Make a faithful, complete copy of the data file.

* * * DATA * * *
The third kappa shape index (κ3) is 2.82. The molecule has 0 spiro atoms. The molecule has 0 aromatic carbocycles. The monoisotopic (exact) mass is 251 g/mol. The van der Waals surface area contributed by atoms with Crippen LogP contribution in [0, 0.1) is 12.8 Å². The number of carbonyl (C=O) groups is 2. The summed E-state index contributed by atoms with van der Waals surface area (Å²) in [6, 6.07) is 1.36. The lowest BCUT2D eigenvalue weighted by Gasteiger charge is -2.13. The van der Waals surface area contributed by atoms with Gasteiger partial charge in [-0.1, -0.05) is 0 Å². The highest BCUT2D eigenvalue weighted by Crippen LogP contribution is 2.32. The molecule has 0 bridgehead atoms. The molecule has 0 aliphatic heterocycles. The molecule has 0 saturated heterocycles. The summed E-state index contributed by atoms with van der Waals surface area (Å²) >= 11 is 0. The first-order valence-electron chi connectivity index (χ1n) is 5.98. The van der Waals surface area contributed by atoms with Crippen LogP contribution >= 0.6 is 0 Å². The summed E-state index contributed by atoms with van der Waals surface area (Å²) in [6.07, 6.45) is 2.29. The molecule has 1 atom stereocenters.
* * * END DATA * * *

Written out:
The third kappa shape index (κ3) is 2.82. The molecule has 0 spiro atoms. The molecule has 0 aromatic carbocycles. The monoisotopic (exact) mass is 251 g/mol. The van der Waals surface area contributed by atoms with Crippen LogP contribution in [0, 0.1) is 12.8 Å². The number of carbonyl (C=O) groups is 2. The summed E-state index contributed by atoms with van der Waals surface area (Å²) in [6, 6.07) is 1.36. The lowest BCUT2D eigenvalue weighted by Gasteiger charge is -2.13. The van der Waals surface area contributed by atoms with Gasteiger partial charge in [-0.1, -0.05) is 0 Å². The highest BCUT2D eigenvalue weighted by Crippen LogP contribution is 2.32. The molecule has 0 bridgehead atoms. The molecule has 0 aliphatic heterocycles. The molecule has 0 saturated heterocycles. The summed E-state index contributed by atoms with van der Waals surface area (Å²) >= 11 is 0. The first-order valence-electron chi connectivity index (χ1n) is 5.98. The van der Waals surface area contributed by atoms with Crippen LogP contribution >= 0.6 is 0 Å². The summed E-state index contributed by atoms with van der Waals surface area (Å²) in [6.07, 6.45) is 2.29. The molecule has 1 atom stereocenters.